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Important changes to mortgage law

The Act on the Land and Mortgage Registry Books and Mortgage is among the key laws governing the day-to-day practice and operations of banks and their clients in Poland. It sets forth the principal rules according to which the Land and Mortgage Registry Books are maintained by the courts and on which entries are made to the Books. At the same time, it defines a mortgage under Polish law, what kind of receivables (claims) may be secured thereby and what types of property or rights a mortgage may encumber.

A landmark and long-awaited change to the Act entered into force on February 20 2011, bringing among others about two particularly significant changes.

First, the division between the so-called ordinary and ceiling mortgages has been abandoned. The change has been warmly welcomed because even seasoned practitioners have sometimes had difficulties in deciding which one to apply in order to properly secure more sophisticated structures (though, over the years, some commonly-accepted practices have been developed).

Following the recent change, there will be only one type of mortgage, resembling the previous ceiling one. Such mortgage will secure a receivable up to a specified (maximum) amount. In addition to the principal, interest and other related claims may also be secured. The parties must only remember to set the maximum amount at a level sufficient to cover all claims intended to be secured.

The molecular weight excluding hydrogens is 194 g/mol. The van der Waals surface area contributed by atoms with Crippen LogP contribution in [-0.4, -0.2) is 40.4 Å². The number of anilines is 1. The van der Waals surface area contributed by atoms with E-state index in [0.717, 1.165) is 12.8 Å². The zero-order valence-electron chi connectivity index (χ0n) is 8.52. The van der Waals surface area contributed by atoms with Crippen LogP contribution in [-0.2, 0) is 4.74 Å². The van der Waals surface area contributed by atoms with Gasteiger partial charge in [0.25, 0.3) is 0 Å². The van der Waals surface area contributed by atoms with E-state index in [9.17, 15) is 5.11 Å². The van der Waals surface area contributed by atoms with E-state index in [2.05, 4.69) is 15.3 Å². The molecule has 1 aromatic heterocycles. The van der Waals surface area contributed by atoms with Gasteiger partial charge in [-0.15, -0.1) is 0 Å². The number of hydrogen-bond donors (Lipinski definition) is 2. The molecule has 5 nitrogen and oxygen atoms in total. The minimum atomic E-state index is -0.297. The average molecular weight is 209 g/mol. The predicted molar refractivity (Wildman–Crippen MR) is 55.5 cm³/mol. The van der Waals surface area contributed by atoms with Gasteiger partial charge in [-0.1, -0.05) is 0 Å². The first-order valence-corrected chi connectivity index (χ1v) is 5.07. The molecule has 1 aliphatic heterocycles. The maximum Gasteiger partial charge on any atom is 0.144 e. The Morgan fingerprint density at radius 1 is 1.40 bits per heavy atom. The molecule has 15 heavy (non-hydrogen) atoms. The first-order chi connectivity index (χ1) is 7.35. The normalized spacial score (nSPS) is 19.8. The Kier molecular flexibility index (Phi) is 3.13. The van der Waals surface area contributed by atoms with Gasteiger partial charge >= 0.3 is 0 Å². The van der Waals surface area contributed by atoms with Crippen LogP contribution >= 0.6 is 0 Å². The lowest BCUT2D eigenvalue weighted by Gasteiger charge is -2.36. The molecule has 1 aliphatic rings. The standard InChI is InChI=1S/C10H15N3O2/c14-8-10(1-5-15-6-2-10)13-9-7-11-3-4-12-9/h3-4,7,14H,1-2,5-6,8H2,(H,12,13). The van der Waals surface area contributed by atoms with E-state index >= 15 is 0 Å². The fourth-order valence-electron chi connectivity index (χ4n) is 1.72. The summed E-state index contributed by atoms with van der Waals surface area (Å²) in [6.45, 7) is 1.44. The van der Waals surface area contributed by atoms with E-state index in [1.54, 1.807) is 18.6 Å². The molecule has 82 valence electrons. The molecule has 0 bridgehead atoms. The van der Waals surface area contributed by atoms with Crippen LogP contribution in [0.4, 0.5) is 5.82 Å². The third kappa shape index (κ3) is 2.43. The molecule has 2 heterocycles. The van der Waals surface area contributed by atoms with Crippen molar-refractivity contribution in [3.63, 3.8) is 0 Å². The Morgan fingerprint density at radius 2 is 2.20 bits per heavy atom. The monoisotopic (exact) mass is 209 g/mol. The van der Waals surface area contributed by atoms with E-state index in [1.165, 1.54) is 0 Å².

Before the change to the Act entered into force, securing of receivables in syndicated financings was always an issue. This was due to the "one instrument – one receivable" principle, which – although formulated before World War II – dominated in Poland with respect to all types of in rem security instruments until very recently. Under that principle, one mortgage could secure only one receivable. Thus, to secure a syndicated financing the parties usually had to rely on a parallel debt (or similar) structure, which, while commonly known still remained untested. Alternatively, parties had to establish separate mortgages for the benefit of the creditors individually, which was a costly exercise.

The amended Act provides for a relief in this respect, too. It is now possible to secure numerous claims of one creditor by one mortgage. And if there are more creditors – they may appoint a so-called mortgage administrator who will hold the mortgage in its own name but for the benefit of all the secured creditors. It is worth noting that the mortgage administrator need not be a creditor – a third party may act in this capacity as well.

Unfortunately, however, the provisions on the mortgage administrator have not been aligned to those pertaining to the pledge administrator under the Act on Registered Pledge and Pledge Registry. In particular, it still remains to be seen how practice and the courts will construe a requirement that the receivables being secured by a mortgage established for the benefit of a mortgage administrator serve "the purpose of financing of the same venture".

Borys D Sawicki

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